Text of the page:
There was great excitement in Belgrade at the start of the first children’s palliative care training to be held in Serbia. The training, organized by the EU funded project ‘The Development of Palliative Care Services in the Republic of Serbia’ (managed by a consortium led by Oxford Policy Management) was run in conjunction with the International Children’s Palliative Care Network and was held at the Hotel Park in Belgrade.
Forty participants attended the training from a mixture of tertiary level health institutions and social care institutions across Serbia. The course was co-ordinated by the Project Team Leader Prof. Julia Downing and facilitated by four facilitators: Associate Professor Lidija Dokmanovic, Paediatrician, Medical Faculty University of Belgrade; Tamara Klikovac, Psychologist, University of Belgrade; Dr Chantal Wood, Head of the Pain Management Unit, Consultant Paediatrician, Robert Debré Hospital, Paris/ICPCN; and Maraliza Robbertze, Social Worker, ICPCN.
The course was the first of its kind and was offered as part of a series of courses being run on palliative care and was intended to introduce participants to some of the key components of children’s palliative care. Concepts such as what is ‘a child’, vulnerability in children, the definition of children’s palliative care and the differences and similarities between adult and children’s palliative care were explored, along with the history of children’s palliative care, in the first session. The type of children needing palliative care was discussed along with different models of palliative care provision for children and how these might apply in the Serbian context.
Child developmental stages were explored alongside the role of play in childhood development, as therapy, and in improving quality of life. How to facilitate and encourage play in different settings and its importance in children’s palliative care was also discussed. Communication is essential in children’s palliative care and different techniques for communicating with children of different ages about illness and death were explored along with the barriers and challenges to communication.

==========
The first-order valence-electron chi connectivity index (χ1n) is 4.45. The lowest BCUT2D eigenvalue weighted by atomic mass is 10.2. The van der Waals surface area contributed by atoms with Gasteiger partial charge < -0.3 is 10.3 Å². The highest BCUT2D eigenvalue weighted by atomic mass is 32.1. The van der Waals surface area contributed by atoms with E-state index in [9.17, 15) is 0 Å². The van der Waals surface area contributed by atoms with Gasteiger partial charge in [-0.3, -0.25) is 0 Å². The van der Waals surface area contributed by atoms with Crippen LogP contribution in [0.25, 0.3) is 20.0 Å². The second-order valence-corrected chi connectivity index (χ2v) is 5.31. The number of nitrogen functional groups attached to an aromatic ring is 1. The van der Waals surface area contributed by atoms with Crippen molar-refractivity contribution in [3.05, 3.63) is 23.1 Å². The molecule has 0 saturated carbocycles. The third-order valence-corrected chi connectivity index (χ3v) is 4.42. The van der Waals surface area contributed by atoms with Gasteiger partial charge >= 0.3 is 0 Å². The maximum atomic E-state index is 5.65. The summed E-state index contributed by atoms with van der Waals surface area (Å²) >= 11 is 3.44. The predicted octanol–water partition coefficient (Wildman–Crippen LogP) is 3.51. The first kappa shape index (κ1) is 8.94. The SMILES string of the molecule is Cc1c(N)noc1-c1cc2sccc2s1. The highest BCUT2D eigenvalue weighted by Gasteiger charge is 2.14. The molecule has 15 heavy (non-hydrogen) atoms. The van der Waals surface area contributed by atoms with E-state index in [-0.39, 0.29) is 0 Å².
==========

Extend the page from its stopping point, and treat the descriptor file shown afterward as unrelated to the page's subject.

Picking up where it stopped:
Pain and symptom management are key components of any children’s palliative care service. Challenges to pain assessment and management were explored alongside best practice in pain and symptom management in children utilizing the WHO guidelines for persisting pain in children and other international guidelines. What constitutes a ‘good death’ in children was discussed along with the care of children and their families at the end of the child’s life.
The issue of grief and bereavement for children and their families was covered along with approaches to practical bereavement support that can be utilized in Serbia. Alongside this, psychosocial and spiritual issues for the child and the family will be explored and the importance of family centered care.
The training was interactive and the participants engaged with the process, participating actively in different activities, games and role plays as appropriate. It was encouraging to see the enthusiasm of the participants and to hear their comments and feedback as the training progressed. Initial feedback at the end of the course suggests that the participants really appreciated the training and that it had opened their eyes into the field of palliative care. It is hoped that further follow up and supervision of the participants will be possible.